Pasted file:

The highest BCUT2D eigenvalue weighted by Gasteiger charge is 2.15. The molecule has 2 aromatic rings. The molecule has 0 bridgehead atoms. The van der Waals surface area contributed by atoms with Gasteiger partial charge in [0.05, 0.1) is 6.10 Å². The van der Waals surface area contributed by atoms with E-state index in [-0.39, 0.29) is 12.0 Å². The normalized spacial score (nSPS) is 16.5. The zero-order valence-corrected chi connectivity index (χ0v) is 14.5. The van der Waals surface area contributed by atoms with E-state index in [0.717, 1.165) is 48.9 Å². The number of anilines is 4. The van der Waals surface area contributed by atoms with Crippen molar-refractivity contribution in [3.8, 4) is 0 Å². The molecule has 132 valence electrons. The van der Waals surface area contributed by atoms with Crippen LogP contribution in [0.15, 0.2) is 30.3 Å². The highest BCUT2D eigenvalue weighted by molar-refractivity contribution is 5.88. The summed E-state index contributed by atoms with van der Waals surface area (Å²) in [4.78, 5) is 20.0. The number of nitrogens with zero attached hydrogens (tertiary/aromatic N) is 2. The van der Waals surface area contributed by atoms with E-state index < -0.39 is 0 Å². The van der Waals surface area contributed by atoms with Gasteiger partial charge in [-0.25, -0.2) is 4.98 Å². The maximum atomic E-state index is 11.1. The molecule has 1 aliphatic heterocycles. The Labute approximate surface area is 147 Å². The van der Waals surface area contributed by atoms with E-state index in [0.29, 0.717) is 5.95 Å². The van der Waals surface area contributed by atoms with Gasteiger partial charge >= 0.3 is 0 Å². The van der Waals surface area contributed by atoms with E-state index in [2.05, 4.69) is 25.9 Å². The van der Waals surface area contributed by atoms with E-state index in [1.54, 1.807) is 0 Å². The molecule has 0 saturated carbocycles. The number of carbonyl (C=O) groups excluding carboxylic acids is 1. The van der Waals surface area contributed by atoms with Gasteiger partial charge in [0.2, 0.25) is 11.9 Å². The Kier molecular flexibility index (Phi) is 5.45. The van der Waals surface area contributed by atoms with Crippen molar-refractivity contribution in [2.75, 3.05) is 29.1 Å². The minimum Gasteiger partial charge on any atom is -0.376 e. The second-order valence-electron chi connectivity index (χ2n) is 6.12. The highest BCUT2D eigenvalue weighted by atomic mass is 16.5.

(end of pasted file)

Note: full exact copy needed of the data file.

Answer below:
The highest BCUT2D eigenvalue weighted by Gasteiger charge is 2.15. The molecule has 2 aromatic rings. The molecule has 0 bridgehead atoms. The van der Waals surface area contributed by atoms with Gasteiger partial charge in [0.05, 0.1) is 6.10 Å². The van der Waals surface area contributed by atoms with E-state index in [-0.39, 0.29) is 12.0 Å². The normalized spacial score (nSPS) is 16.5. The zero-order valence-corrected chi connectivity index (χ0v) is 14.5. The van der Waals surface area contributed by atoms with E-state index in [0.717, 1.165) is 48.9 Å². The number of anilines is 4. The van der Waals surface area contributed by atoms with Crippen molar-refractivity contribution in [3.8, 4) is 0 Å². The molecule has 132 valence electrons. The van der Waals surface area contributed by atoms with Crippen LogP contribution in [0.15, 0.2) is 30.3 Å². The highest BCUT2D eigenvalue weighted by molar-refractivity contribution is 5.88. The summed E-state index contributed by atoms with van der Waals surface area (Å²) in [4.78, 5) is 20.0. The number of nitrogens with zero attached hydrogens (tertiary/aromatic N) is 2. The van der Waals surface area contributed by atoms with E-state index < -0.39 is 0 Å². The van der Waals surface area contributed by atoms with Gasteiger partial charge in [-0.25, -0.2) is 4.98 Å². The maximum atomic E-state index is 11.1. The molecule has 1 aliphatic heterocycles. The Labute approximate surface area is 147 Å². The van der Waals surface area contributed by atoms with E-state index in [0.29, 0.717) is 5.95 Å². The van der Waals surface area contributed by atoms with Gasteiger partial charge >= 0.3 is 0 Å². The van der Waals surface area contributed by atoms with E-state index in [2.05, 4.69) is 25.9 Å². The van der Waals surface area contributed by atoms with E-state index in [1.54, 1.807) is 0 Å². The molecule has 0 saturated carbocycles. The number of carbonyl (C=O) groups excluding carboxylic acids is 1. The van der Waals surface area contributed by atoms with Gasteiger partial charge in [0.2, 0.25) is 11.9 Å². The Kier molecular flexibility index (Phi) is 5.45. The van der Waals surface area contributed by atoms with Crippen molar-refractivity contribution in [2.75, 3.05) is 29.1 Å². The minimum Gasteiger partial charge on any atom is -0.376 e. The second-order valence-electron chi connectivity index (χ2n) is 6.12. The highest BCUT2D eigenvalue weighted by atomic mass is 16.5.